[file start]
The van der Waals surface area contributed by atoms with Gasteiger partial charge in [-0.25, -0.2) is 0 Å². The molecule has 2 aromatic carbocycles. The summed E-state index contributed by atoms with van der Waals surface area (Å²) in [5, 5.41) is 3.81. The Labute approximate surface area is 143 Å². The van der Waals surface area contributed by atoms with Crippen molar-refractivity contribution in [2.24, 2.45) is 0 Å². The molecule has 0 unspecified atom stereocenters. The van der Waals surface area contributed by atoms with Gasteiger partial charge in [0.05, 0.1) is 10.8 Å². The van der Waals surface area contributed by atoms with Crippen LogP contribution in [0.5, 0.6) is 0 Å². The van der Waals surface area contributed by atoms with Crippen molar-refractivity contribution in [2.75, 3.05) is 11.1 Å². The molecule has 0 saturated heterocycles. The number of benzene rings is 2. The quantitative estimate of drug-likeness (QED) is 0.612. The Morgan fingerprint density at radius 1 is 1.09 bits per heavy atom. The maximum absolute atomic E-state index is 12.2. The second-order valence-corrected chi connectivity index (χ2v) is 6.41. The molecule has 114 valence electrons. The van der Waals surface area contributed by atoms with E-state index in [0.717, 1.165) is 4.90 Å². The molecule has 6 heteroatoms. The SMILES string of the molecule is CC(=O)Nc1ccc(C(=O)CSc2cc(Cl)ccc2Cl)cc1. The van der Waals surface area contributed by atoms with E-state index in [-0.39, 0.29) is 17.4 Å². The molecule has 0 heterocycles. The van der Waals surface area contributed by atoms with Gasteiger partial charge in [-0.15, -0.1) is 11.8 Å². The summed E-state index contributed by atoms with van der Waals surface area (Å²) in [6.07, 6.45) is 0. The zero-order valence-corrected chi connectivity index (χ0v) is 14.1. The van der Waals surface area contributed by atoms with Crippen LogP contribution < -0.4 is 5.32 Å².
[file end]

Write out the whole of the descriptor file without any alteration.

The van der Waals surface area contributed by atoms with Gasteiger partial charge in [-0.25, -0.2) is 0 Å². The molecule has 2 aromatic carbocycles. The summed E-state index contributed by atoms with van der Waals surface area (Å²) in [5, 5.41) is 3.81. The Labute approximate surface area is 143 Å². The van der Waals surface area contributed by atoms with Crippen molar-refractivity contribution in [2.24, 2.45) is 0 Å². The molecule has 0 unspecified atom stereocenters. The van der Waals surface area contributed by atoms with Gasteiger partial charge in [0.05, 0.1) is 10.8 Å². The van der Waals surface area contributed by atoms with Crippen LogP contribution in [0.5, 0.6) is 0 Å². The van der Waals surface area contributed by atoms with Crippen molar-refractivity contribution in [2.75, 3.05) is 11.1 Å². The molecule has 0 saturated heterocycles. The number of benzene rings is 2. The quantitative estimate of drug-likeness (QED) is 0.612. The Morgan fingerprint density at radius 1 is 1.09 bits per heavy atom. The maximum absolute atomic E-state index is 12.2. The second-order valence-corrected chi connectivity index (χ2v) is 6.41. The molecule has 114 valence electrons. The van der Waals surface area contributed by atoms with E-state index in [0.717, 1.165) is 4.90 Å². The molecule has 6 heteroatoms. The SMILES string of the molecule is CC(=O)Nc1ccc(C(=O)CSc2cc(Cl)ccc2Cl)cc1. The van der Waals surface area contributed by atoms with E-state index in [-0.39, 0.29) is 17.4 Å². The molecule has 0 heterocycles. The van der Waals surface area contributed by atoms with Gasteiger partial charge in [-0.15, -0.1) is 11.8 Å². The summed E-state index contributed by atoms with van der Waals surface area (Å²) in [6.07, 6.45) is 0. The zero-order valence-corrected chi connectivity index (χ0v) is 14.1. The van der Waals surface area contributed by atoms with Crippen LogP contribution < -0.4 is 5.32 Å².